(ran PT SP NP HT TP editions)
Let's face it _ as we age, there are activities we don't want to be bothered with anymore.
Then there are activities that we can't complete without help from friends or family. But when that help becomes difficult for friends or family to manage, we need to consider a change.
The first step is to recognize limitations. Ask yourself these questions:
Do I have difficulty performing daily tasks? Is there anyone who can help me?
Do I need help preparing meals, bathing, dressing or keeping track of medications?
Do I need help with housekeeping chores and laundry?
Do I need help getting to doctors' appointments, shopping or conducting personal business?
Am I having memory problems or am I frequently confused?
If you answered yes to these questions, you may want to consider an assisted living facility. The level of assistance can be tailored for you, so you don't pay for more services than you need. Services typically include housing, meals, 24-hour emergency monitoring, supervision of medications, socialization with peers, assistance with one or more activities of daily living (bathing, dressing, grooming, eating, getting around.) Some assisted living facilities also include incontinence care and specially designed environments for people with Alzheimer's disease or other memory impairment.
Most assisted living facilities are privately owned and operated and not covered by publicly financed programs. Costs can vary greatly, with fees starting at $1,000 per month and rising based on amenities and level of care. Medicare and Medicaid do not pay for assisted living services.
To determine your budget for assisted living, add up your monthly income. Then deduct costs for such items as medication, lunch with friends, long-distance telephone calls and insurance. They will continue to be your responsibility.
You will no longer be paying for lawn care, property taxes, utilities (electricity and water), garbage pickup and so on. In some cases, you may not have to pay for local telephone calls.
By deducting the items you will continue to pay from your monthly income, you will know what you can afford.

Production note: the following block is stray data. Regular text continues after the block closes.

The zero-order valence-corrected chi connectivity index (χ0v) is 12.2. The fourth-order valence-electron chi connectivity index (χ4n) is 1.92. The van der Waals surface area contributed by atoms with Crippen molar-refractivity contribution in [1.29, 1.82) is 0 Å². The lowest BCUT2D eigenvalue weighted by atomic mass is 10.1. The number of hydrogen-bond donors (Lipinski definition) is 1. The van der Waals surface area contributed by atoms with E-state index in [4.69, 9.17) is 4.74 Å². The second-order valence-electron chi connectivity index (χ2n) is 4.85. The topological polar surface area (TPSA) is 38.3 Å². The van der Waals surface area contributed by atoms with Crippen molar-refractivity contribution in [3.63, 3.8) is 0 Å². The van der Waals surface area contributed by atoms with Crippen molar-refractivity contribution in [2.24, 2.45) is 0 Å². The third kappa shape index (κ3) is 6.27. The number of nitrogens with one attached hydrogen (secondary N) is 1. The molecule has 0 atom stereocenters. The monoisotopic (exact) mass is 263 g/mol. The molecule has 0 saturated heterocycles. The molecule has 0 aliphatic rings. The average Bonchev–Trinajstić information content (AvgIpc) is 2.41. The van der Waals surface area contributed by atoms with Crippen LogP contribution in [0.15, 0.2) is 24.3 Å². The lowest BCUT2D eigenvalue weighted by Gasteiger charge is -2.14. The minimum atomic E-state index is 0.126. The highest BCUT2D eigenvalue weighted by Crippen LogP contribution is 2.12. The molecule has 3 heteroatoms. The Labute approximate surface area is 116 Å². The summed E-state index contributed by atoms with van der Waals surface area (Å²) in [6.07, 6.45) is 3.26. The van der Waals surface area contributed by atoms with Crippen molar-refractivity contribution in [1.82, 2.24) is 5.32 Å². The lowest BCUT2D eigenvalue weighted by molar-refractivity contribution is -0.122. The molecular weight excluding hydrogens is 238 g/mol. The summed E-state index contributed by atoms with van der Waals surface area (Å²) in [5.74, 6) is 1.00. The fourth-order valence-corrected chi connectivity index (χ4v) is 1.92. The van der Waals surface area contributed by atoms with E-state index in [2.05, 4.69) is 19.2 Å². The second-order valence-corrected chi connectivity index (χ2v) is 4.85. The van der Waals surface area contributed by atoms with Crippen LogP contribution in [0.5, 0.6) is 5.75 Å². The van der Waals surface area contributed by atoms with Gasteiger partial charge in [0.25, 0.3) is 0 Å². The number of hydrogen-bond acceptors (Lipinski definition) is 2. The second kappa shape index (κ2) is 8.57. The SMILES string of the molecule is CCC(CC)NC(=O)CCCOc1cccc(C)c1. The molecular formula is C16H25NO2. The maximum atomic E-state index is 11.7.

The next question is what size facility is the best for you. ALFs range in size from small (three to 12 residents) to full-service communities with 600 to 800 residents.
As of this year, more than 64,000 people are living in nearly 2,000 licensed ALFs in Florida, up from 1,568 licensed ALFs in 1992 _ an increase of 22.5 percent. Pinellas County alone has nearly 300 licensed ALFs. They are licensed by the Agency for Health Care Administration. The license should be conspicuously posted in each ALF, with the inspection survey posted near the license. You have the right to ask to see the license and to read the survey.
Specific regulations govern ALFs. An ALF is not permitted to provide continuous 24-hour nursing services. ALF residents may not be bedridden for more than 14 consecutive days. An ALF is not a nursing home and therefore not required to have a nurse on staff. ALFs cannot provide nursing services such as monitoring blood gases or intensive rehabilitation treatments. (This can be provided in ALFs by home health).
There are several factors affecting the emergence of ALFs as a viable alternative for long-term care. The cost of long-term care is projected to increase greatly. ALFs provide seniors with an alternative to nursing home placement. Working with the home health care industry and hospices, ALFs are specializing their services. The population older than 85 is expected to double in the next 20 years, so government agencies are beginning to recognize this lifestyle option.
_ Diane Sargent is co-founder and president of Assisted Living Network, a marketing company that works with ALFs in Pinellas, Hillsborough, Pasco and Manatee counties. For more information, call Assisted Living Network at (813) 532-9280.